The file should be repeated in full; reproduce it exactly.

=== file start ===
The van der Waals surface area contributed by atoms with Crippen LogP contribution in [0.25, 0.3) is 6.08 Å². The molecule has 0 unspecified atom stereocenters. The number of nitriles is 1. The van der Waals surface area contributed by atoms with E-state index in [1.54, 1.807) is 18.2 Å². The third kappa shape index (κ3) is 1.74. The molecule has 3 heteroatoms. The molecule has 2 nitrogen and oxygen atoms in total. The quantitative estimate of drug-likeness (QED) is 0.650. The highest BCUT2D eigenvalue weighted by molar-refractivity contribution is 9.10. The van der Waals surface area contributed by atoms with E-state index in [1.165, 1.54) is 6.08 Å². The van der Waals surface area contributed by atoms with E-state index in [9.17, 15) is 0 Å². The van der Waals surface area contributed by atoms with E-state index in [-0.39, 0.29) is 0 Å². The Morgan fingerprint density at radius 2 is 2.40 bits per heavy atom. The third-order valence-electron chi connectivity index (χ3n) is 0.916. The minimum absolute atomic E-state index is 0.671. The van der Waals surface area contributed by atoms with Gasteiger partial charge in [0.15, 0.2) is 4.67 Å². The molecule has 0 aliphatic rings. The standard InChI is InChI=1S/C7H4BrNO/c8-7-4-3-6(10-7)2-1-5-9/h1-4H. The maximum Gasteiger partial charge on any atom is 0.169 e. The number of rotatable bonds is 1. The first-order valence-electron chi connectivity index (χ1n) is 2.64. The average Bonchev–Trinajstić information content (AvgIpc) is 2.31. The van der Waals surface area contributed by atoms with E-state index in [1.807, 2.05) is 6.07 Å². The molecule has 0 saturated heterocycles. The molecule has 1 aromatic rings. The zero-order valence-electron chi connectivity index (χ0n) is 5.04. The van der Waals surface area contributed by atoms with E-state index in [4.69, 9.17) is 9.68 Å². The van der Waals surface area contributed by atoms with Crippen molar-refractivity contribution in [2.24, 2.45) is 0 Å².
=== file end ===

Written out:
The van der Waals surface area contributed by atoms with Crippen LogP contribution in [0.25, 0.3) is 6.08 Å². The molecule has 0 unspecified atom stereocenters. The number of nitriles is 1. The van der Waals surface area contributed by atoms with E-state index in [1.54, 1.807) is 18.2 Å². The third kappa shape index (κ3) is 1.74. The molecule has 3 heteroatoms. The molecule has 2 nitrogen and oxygen atoms in total. The quantitative estimate of drug-likeness (QED) is 0.650. The highest BCUT2D eigenvalue weighted by molar-refractivity contribution is 9.10. The van der Waals surface area contributed by atoms with E-state index in [1.165, 1.54) is 6.08 Å². The van der Waals surface area contributed by atoms with E-state index in [9.17, 15) is 0 Å². The van der Waals surface area contributed by atoms with E-state index in [-0.39, 0.29) is 0 Å². The Morgan fingerprint density at radius 2 is 2.40 bits per heavy atom. The third-order valence-electron chi connectivity index (χ3n) is 0.916. The minimum absolute atomic E-state index is 0.671. The van der Waals surface area contributed by atoms with Gasteiger partial charge in [0.15, 0.2) is 4.67 Å². The molecule has 0 aliphatic rings. The standard InChI is InChI=1S/C7H4BrNO/c8-7-4-3-6(10-7)2-1-5-9/h1-4H. The maximum Gasteiger partial charge on any atom is 0.169 e. The number of rotatable bonds is 1. The first-order valence-electron chi connectivity index (χ1n) is 2.64. The average Bonchev–Trinajstić information content (AvgIpc) is 2.31. The van der Waals surface area contributed by atoms with E-state index in [1.807, 2.05) is 6.07 Å². The molecule has 0 saturated heterocycles. The molecule has 1 aromatic rings. The zero-order valence-electron chi connectivity index (χ0n) is 5.04. The van der Waals surface area contributed by atoms with E-state index in [4.69, 9.17) is 9.68 Å². The van der Waals surface area contributed by atoms with Crippen molar-refractivity contribution in [2.24, 2.45) is 0 Å².